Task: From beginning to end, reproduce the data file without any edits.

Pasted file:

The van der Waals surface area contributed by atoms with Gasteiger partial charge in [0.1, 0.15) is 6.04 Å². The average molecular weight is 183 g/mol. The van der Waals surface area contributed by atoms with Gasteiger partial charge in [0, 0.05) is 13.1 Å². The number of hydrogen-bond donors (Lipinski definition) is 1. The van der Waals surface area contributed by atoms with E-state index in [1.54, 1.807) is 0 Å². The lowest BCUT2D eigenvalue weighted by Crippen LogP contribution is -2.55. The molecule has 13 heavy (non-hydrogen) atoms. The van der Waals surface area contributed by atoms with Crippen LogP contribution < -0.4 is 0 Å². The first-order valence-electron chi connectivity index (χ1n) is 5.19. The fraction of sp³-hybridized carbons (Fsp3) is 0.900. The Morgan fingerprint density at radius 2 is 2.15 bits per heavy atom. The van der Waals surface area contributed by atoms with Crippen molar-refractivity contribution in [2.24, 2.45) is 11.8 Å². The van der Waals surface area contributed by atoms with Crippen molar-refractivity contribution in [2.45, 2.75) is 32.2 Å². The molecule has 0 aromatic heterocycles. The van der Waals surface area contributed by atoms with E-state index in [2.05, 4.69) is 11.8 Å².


The van der Waals surface area contributed by atoms with Gasteiger partial charge in [0.1, 0.15) is 6.04 Å². The average molecular weight is 183 g/mol. The van der Waals surface area contributed by atoms with Gasteiger partial charge in [0, 0.05) is 13.1 Å². The number of hydrogen-bond donors (Lipinski definition) is 1. The van der Waals surface area contributed by atoms with E-state index in [1.54, 1.807) is 0 Å². The lowest BCUT2D eigenvalue weighted by Crippen LogP contribution is -2.55. The molecule has 13 heavy (non-hydrogen) atoms. The van der Waals surface area contributed by atoms with Crippen LogP contribution < -0.4 is 0 Å². The first-order valence-electron chi connectivity index (χ1n) is 5.19. The fraction of sp³-hybridized carbons (Fsp3) is 0.900. The Morgan fingerprint density at radius 2 is 2.15 bits per heavy atom. The van der Waals surface area contributed by atoms with Crippen molar-refractivity contribution in [2.24, 2.45) is 11.8 Å². The van der Waals surface area contributed by atoms with Crippen molar-refractivity contribution in [2.45, 2.75) is 32.2 Å². The molecule has 0 aromatic heterocycles. The van der Waals surface area contributed by atoms with E-state index in [2.05, 4.69) is 11.8 Å².